Jimmy is just one of those people that was born in the wrong era. Actually only a fetus when Karen was working on this album in 1979. I don't think I've ever met anyone who has more love for the music of the disco era. In the 90's he even got an opportunity to spin a retro night at a gay club in Phoenix.
As for the disco album, this was really a controversial release. Herb Alpert the head of A & M considered it unreleasable. But you can hear for yourself and I highly doubt you'll agree with him. I think it was just a matter of the wrong time. By 1980 the labels didn't know what to do with disco. Not that a lot of great disco wasn't still being recorded but it was no longer holding 4 out of the Top 5 on the pop charts anymore. It's kind of like what I would imagine will eventually happen to EDM.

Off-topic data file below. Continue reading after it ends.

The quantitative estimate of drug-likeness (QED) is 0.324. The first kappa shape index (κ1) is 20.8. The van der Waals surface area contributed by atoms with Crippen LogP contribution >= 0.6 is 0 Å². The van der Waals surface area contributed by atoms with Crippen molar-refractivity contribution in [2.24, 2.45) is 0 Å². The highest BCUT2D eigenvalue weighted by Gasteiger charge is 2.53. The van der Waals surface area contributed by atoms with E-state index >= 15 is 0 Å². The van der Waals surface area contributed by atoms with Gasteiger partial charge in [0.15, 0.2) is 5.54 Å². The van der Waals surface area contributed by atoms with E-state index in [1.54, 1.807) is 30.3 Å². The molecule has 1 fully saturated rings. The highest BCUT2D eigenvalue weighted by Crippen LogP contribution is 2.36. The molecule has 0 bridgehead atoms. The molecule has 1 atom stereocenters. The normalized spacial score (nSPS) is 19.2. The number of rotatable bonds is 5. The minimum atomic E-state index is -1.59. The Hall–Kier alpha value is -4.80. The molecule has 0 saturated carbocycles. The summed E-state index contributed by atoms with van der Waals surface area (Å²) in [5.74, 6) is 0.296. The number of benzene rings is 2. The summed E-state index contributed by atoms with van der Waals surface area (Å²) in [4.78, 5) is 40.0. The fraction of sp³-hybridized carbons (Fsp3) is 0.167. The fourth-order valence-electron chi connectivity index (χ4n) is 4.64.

Most of the label heads were rock people anyway so I'm sure they were glad to push music they understood better, I mean even new wave was a type of rock though it was often so danceable that it owed just as much to disco as rock.
Apparently Karen put up $400,000 of her own money for the recording of this album with A & M only contributing $100,000. Even though it was produced by Phil Ramone the label still wouldn't release it.
Some of the songs in a remixed form appeared on The Carpenters' 1989 album Lovelines, released long after Karen died of anorexia.